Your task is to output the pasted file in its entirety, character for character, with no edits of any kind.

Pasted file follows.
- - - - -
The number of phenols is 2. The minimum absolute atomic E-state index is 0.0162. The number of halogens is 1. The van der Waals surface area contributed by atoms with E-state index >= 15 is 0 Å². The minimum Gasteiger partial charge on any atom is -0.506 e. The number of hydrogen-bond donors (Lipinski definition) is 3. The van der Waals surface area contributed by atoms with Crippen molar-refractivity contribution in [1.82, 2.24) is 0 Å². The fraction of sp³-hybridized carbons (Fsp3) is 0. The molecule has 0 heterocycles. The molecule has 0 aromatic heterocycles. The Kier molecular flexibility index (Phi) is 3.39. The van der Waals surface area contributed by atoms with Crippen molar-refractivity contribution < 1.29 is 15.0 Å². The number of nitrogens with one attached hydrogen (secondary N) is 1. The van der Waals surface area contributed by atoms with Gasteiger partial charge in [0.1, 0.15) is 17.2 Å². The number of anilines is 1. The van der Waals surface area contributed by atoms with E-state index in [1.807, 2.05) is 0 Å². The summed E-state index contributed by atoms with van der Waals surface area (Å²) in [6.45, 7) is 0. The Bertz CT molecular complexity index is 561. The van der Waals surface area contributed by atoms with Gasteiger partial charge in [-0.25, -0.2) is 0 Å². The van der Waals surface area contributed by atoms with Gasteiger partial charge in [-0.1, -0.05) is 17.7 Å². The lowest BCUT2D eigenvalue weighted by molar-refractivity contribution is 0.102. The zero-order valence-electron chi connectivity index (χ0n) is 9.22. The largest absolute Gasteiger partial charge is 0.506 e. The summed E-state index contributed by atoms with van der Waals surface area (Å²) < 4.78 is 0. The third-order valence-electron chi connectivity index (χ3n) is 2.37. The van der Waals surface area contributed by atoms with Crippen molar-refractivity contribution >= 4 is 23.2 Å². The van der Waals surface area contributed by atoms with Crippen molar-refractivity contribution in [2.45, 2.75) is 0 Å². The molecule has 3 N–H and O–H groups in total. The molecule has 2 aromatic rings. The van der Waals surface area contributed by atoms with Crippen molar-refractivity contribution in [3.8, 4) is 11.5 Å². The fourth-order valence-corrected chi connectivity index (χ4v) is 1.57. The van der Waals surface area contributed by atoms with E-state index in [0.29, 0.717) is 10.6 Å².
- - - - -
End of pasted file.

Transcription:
The number of phenols is 2. The minimum absolute atomic E-state index is 0.0162. The number of halogens is 1. The van der Waals surface area contributed by atoms with E-state index >= 15 is 0 Å². The minimum Gasteiger partial charge on any atom is -0.506 e. The number of hydrogen-bond donors (Lipinski definition) is 3. The van der Waals surface area contributed by atoms with Crippen molar-refractivity contribution in [1.82, 2.24) is 0 Å². The fraction of sp³-hybridized carbons (Fsp3) is 0. The molecule has 0 heterocycles. The molecule has 0 aromatic heterocycles. The Kier molecular flexibility index (Phi) is 3.39. The van der Waals surface area contributed by atoms with Crippen molar-refractivity contribution < 1.29 is 15.0 Å². The number of nitrogens with one attached hydrogen (secondary N) is 1. The van der Waals surface area contributed by atoms with Gasteiger partial charge in [0.1, 0.15) is 17.2 Å². The number of anilines is 1. The van der Waals surface area contributed by atoms with E-state index in [1.807, 2.05) is 0 Å². The summed E-state index contributed by atoms with van der Waals surface area (Å²) in [6.45, 7) is 0. The Bertz CT molecular complexity index is 561. The van der Waals surface area contributed by atoms with Gasteiger partial charge in [-0.25, -0.2) is 0 Å². The van der Waals surface area contributed by atoms with Gasteiger partial charge in [-0.1, -0.05) is 17.7 Å². The lowest BCUT2D eigenvalue weighted by molar-refractivity contribution is 0.102. The zero-order valence-electron chi connectivity index (χ0n) is 9.22. The largest absolute Gasteiger partial charge is 0.506 e. The summed E-state index contributed by atoms with van der Waals surface area (Å²) < 4.78 is 0. The third-order valence-electron chi connectivity index (χ3n) is 2.37. The van der Waals surface area contributed by atoms with Crippen molar-refractivity contribution >= 4 is 23.2 Å². The van der Waals surface area contributed by atoms with Crippen molar-refractivity contribution in [2.45, 2.75) is 0 Å². The molecule has 3 N–H and O–H groups in total. The molecule has 2 aromatic rings. The van der Waals surface area contributed by atoms with Crippen molar-refractivity contribution in [3.8, 4) is 11.5 Å². The fourth-order valence-corrected chi connectivity index (χ4v) is 1.57. The van der Waals surface area contributed by atoms with E-state index in [0.29, 0.717) is 10.6 Å².